Portraits of Wildflowers

Perspectives on Nature Photography

Archive for November 10th, 2011

Hierba del marrano

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What would fall be without asters? In the case of Symphyotrichum subulatum, a widely dispersed aster, we don’t even have to wait till fall, because this species has a bloom period that begins in July (and typically lasts through November). Although this plant can sometimes be found in lawns, where frequent mowing keeps it cropped to within an inch of the ground, a fully grown plant is diffuse, gangly, much-branched, and at times as tall as a person. Because of that structure, some have called the plant wireweed; others know it as saltmarsh aster, slim aster, and baby’s breath aster. The Spanish name, which has made its way into the vocabulary even of some English speakers, is hierba del marrano, which we can loosely translate as pig plant, or less charitably as pig weed. Today’s picture gives the view from below of a terminal stalk of this type of aster, with a dainty flower head measuring at most half an inch across. No weed, this.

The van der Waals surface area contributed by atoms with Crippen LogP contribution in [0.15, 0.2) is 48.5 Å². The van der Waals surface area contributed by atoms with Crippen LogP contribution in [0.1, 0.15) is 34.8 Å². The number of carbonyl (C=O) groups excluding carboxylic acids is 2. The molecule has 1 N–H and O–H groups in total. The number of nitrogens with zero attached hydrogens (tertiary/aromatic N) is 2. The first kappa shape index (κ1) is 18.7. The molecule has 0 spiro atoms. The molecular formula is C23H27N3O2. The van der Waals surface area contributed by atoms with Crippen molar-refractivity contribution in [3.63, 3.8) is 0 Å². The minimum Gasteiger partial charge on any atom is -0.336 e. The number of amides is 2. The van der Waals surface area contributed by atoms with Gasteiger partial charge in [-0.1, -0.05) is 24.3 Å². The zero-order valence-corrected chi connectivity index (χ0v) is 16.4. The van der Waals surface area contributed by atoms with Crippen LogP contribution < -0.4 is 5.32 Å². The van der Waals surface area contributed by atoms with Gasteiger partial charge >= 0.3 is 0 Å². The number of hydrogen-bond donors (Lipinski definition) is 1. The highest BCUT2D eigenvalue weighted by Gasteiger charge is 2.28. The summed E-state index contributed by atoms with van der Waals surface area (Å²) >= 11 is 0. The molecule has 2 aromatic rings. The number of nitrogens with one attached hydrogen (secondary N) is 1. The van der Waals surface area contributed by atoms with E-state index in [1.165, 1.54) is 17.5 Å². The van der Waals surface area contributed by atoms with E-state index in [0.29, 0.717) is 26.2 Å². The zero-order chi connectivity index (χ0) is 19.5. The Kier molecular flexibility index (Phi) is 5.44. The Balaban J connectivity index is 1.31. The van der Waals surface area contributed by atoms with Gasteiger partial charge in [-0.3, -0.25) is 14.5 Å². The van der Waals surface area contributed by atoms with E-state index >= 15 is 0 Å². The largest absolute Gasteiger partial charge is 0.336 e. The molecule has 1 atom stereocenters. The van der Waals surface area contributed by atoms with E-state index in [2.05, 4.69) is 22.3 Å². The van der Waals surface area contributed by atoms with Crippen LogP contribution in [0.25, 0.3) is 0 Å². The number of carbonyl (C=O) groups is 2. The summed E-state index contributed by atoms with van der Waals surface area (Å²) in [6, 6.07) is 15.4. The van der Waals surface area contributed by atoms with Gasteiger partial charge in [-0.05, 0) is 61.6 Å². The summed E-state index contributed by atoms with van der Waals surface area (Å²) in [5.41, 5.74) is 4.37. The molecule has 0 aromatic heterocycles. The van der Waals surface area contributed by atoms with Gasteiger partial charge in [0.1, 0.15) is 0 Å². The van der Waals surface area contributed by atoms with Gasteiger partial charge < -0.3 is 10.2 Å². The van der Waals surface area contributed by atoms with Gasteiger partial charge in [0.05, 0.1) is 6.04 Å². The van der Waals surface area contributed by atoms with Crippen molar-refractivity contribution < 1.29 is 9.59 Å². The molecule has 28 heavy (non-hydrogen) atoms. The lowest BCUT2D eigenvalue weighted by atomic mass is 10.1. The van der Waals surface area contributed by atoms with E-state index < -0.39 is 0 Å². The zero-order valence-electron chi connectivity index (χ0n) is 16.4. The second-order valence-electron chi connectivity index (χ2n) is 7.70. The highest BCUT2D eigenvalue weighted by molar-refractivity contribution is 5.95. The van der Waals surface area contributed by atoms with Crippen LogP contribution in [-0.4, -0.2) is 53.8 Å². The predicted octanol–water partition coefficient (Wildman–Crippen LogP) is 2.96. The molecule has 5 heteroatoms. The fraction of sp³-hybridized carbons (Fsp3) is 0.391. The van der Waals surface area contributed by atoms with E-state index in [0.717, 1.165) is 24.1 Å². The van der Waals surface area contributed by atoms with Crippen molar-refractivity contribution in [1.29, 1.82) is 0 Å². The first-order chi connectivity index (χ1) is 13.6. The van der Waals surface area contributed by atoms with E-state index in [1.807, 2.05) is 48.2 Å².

For more information about Symphyotrichum subulatum, including a state-clickable map showing the many places in North America where the species grows, you can visit the USDA website.

© 2011 Steven Schwartzman

Written by Steve Schwartzman

November 10, 2011 at 5:23 AM

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